My Ken Griffey Jr. Story

Have another $9 Budweiser, morons.

The Home Run Derby is tonight to the pleasure of MMA/Baseball crossover fans. This splendid display of meatiness has actually kept its appeal throughout the years with hardly any variance from year to year. It has held up better than the Slam Dunk Contest, in my opinion.

Jayson Stark wrote a column today chronicling some of the most unforgettable moments in HR Derby history. I enjoyed the read. Who doesn’t like a little rush of childhood nostalgia? My personal fave was No. 8 on the list:

It was the only Derby ever held at an altitude normally reserved for Boeing 767s. But what we remember most about it was a transformation that took place at an altitude of 75 inches — the approximate location of Griffey’s brain lobes. And it was there that a very famous lightning-bolt hit — and led Griffey to winning this Derby.

Beforehand, our man was insisting — as he had for weeks — that he had no interest in taking part in this Derby, even though he was a beloved icon on the way to a 56-homer season and even though he was the leading vote-getter of all players in this All-Star Game.

Next thing he knew, he found himself running around on Workout Day, getting booed for every move he made. Whereupon, in possibly the greatest triumph by boo birds in the long, frustrating history of boo-a-thons, Griffey changed his mind, agreed to take part and won the whole thing with 19 homers in 42 swings.

“I don’t like to get booed,” Griffey said, after magically converting those boos into a standing ovation. “I don’t think anybody does. This is not a time to get booed — the All-Star Game.” Hey, good point.

Perhaps you had the same reaction after reading this that I had on a cool summer night at Busch Stadium in 2006; “Who the hell boos Ken Griffey Jr.?”

It reminds me of the biblical story concerning a disputed child. Two families were laying claim to a child so the ruler decreed that the child would be sawed in half. One agreed to this method while the other preferred to give up the child altogether. They would rather lose the child but still know it was alive than to harm it by halving it. It was then clear to the ruler who really did love the child. If two fans were fighting for Griffey Jr. and could receive half by booing him, it would be clear to all that the “fan” who boos had no real love for baseball.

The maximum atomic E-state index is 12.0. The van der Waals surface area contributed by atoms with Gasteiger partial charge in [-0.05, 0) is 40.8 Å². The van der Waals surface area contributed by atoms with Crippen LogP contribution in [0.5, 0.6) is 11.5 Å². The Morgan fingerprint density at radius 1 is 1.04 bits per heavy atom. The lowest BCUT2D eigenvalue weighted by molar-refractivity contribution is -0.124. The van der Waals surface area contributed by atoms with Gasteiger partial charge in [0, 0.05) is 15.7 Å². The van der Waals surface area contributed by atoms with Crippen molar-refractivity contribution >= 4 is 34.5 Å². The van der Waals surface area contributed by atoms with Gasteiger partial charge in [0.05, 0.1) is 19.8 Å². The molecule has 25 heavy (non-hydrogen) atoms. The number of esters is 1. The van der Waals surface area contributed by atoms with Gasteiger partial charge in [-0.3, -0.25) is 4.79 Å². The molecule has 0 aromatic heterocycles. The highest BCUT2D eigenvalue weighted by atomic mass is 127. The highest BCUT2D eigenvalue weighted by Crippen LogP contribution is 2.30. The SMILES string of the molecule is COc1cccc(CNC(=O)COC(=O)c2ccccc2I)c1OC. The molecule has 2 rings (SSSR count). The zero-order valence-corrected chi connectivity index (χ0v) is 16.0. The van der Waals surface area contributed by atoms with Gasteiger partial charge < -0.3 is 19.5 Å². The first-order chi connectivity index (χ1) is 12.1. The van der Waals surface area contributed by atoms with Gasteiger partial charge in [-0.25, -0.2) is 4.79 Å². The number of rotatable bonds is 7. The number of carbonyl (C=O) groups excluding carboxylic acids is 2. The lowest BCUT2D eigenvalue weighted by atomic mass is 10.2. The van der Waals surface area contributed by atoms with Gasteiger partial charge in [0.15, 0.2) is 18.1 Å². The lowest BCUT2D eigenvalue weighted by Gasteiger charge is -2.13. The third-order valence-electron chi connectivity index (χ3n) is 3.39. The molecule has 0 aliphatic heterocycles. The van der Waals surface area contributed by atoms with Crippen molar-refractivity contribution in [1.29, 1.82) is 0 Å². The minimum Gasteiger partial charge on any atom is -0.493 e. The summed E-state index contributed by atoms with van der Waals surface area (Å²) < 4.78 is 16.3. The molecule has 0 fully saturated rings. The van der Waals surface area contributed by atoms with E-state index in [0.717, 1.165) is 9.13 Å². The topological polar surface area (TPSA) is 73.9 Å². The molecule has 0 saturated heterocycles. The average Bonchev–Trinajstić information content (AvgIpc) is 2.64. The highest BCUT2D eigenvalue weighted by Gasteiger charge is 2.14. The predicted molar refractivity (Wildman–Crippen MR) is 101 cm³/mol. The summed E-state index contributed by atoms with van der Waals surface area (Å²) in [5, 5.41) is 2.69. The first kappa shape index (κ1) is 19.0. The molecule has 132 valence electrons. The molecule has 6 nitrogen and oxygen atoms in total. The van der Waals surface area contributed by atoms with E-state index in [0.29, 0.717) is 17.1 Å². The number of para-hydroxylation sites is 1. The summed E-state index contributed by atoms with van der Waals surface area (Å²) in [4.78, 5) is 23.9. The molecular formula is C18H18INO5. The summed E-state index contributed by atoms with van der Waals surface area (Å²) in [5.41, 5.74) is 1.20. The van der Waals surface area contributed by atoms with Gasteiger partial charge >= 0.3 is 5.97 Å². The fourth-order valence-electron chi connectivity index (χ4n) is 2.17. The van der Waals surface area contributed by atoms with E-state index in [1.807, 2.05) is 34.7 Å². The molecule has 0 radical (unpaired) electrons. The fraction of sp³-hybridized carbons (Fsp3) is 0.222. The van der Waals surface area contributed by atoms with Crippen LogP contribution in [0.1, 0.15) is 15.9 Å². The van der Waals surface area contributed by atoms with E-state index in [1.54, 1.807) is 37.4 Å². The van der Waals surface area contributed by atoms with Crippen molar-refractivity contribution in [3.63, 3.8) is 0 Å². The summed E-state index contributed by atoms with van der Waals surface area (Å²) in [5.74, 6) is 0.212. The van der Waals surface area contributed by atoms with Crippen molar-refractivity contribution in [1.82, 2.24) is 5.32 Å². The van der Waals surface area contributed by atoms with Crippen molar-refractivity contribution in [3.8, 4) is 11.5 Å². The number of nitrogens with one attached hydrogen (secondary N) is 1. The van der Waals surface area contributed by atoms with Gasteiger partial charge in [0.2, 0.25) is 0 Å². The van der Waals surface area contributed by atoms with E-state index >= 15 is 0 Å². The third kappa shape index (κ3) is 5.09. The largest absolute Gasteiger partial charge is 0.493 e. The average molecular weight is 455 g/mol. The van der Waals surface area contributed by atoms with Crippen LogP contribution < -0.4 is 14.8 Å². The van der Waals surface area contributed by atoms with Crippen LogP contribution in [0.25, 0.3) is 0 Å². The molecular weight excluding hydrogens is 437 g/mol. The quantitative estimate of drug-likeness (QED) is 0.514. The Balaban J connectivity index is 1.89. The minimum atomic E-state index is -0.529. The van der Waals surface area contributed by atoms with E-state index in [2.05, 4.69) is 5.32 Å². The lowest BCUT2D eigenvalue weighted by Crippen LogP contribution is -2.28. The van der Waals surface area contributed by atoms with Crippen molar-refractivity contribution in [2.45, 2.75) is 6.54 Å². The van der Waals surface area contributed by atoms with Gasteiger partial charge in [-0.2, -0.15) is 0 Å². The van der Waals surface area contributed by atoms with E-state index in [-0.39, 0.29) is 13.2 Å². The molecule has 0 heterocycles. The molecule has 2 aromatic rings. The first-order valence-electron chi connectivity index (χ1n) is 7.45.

Those that boo The Kid do not deserve him.

I was lucky enough to be at this game between the Reds and Cardinals in St. Louis. From the first pitch to the last out there were four 20-somethings sitting five rows in front of me in the right field seats who must have been drunk before they walked through the turnstyles. Griffey had since been moved to RF and he spent the entire game getting heckled and booed by these jokers.

Again; Who boos Ken Griffey Jr.?

As you can see by the box score, The Kid broke a 2-2 tie in the 5th with a HR to center. Unfazed by this display of skill, the drunks in RF continued to let Griffey know that he, “still sucks!”

Then came the top of the 9th with the Reds down two and “closer” Jason Isringhausen pitching. Griffey planted a 3-2 pitch about three rows in front of the asshats in RF. Griffey’s second HR of the game put the Reds up one run and eventually went on to win by that margin after Red’s closer Todd Coffey did what Isringhausen attempted to do for the Cardinals.

The hecklers transformed into the hecklees with one assuring me that he would, “beat my ass.” Maybe it was the time after Griffey’s first home run when I yelled over their heads, “Ken Griffey Jr., you are an above average outfielder,” but I guess I’ll never know.

Now I’m not really religious and I think Karma is word that’s been hijacked by hipsters, but I think it’s pretty clear that there are repercussions when you boo Ken Griffey Jr. Swiftly and timely, Ken Griffey Jr. will take his pound of flesh.

So, who boos Ken Griffey Jr.? Those who truly do not love the game and drunk idiots from Chesterfield, MO.

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